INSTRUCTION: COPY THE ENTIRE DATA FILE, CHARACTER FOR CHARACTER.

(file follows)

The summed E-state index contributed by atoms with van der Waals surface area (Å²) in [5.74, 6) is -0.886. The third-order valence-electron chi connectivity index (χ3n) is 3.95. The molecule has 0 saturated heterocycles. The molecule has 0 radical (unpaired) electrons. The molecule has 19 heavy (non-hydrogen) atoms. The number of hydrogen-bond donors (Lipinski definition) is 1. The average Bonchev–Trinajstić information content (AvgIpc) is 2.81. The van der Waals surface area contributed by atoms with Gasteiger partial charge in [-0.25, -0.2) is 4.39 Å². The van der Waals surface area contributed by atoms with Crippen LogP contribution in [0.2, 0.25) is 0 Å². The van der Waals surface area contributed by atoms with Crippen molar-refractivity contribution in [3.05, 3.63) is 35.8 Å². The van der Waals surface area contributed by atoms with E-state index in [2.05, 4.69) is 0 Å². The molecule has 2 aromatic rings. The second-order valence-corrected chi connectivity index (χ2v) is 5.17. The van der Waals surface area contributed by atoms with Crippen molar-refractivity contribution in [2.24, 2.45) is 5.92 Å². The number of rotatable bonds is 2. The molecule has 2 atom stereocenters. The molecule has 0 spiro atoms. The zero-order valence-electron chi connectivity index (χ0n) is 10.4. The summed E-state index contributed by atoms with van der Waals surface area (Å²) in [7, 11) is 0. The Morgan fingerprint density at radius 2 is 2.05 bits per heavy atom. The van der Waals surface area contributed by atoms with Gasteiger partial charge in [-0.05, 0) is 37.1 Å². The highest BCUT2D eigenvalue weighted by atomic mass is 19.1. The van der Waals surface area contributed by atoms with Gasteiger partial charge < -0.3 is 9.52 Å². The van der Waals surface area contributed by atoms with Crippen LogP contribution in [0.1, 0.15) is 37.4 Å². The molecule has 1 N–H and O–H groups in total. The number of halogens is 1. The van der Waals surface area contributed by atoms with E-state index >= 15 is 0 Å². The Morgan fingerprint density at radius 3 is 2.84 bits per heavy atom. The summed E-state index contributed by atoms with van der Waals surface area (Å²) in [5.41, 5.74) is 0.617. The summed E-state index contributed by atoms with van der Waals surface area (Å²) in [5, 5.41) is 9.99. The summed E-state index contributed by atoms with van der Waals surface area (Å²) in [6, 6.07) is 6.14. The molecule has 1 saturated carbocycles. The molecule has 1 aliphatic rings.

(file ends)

The summed E-state index contributed by atoms with van der Waals surface area (Å²) in [5.74, 6) is -0.886. The third-order valence-electron chi connectivity index (χ3n) is 3.95. The molecule has 0 saturated heterocycles. The molecule has 0 radical (unpaired) electrons. The molecule has 19 heavy (non-hydrogen) atoms. The number of hydrogen-bond donors (Lipinski definition) is 1. The average Bonchev–Trinajstić information content (AvgIpc) is 2.81. The van der Waals surface area contributed by atoms with Gasteiger partial charge in [-0.25, -0.2) is 4.39 Å². The van der Waals surface area contributed by atoms with Crippen LogP contribution in [0.2, 0.25) is 0 Å². The van der Waals surface area contributed by atoms with Crippen molar-refractivity contribution in [3.05, 3.63) is 35.8 Å². The van der Waals surface area contributed by atoms with E-state index in [2.05, 4.69) is 0 Å². The molecule has 2 aromatic rings. The second-order valence-corrected chi connectivity index (χ2v) is 5.17. The van der Waals surface area contributed by atoms with Crippen molar-refractivity contribution in [2.24, 2.45) is 5.92 Å². The number of rotatable bonds is 2. The molecule has 2 atom stereocenters. The molecule has 0 spiro atoms. The zero-order valence-electron chi connectivity index (χ0n) is 10.4. The summed E-state index contributed by atoms with van der Waals surface area (Å²) in [7, 11) is 0. The Morgan fingerprint density at radius 2 is 2.05 bits per heavy atom. The van der Waals surface area contributed by atoms with Gasteiger partial charge in [-0.05, 0) is 37.1 Å². The highest BCUT2D eigenvalue weighted by atomic mass is 19.1. The van der Waals surface area contributed by atoms with Gasteiger partial charge < -0.3 is 9.52 Å². The van der Waals surface area contributed by atoms with Crippen LogP contribution in [0.1, 0.15) is 37.4 Å². The molecule has 1 N–H and O–H groups in total. The number of halogens is 1. The van der Waals surface area contributed by atoms with E-state index >= 15 is 0 Å². The Morgan fingerprint density at radius 3 is 2.84 bits per heavy atom. The summed E-state index contributed by atoms with van der Waals surface area (Å²) in [5.41, 5.74) is 0.617. The summed E-state index contributed by atoms with van der Waals surface area (Å²) in [5, 5.41) is 9.99. The summed E-state index contributed by atoms with van der Waals surface area (Å²) in [6, 6.07) is 6.14. The molecule has 1 saturated carbocycles. The molecule has 1 aliphatic rings.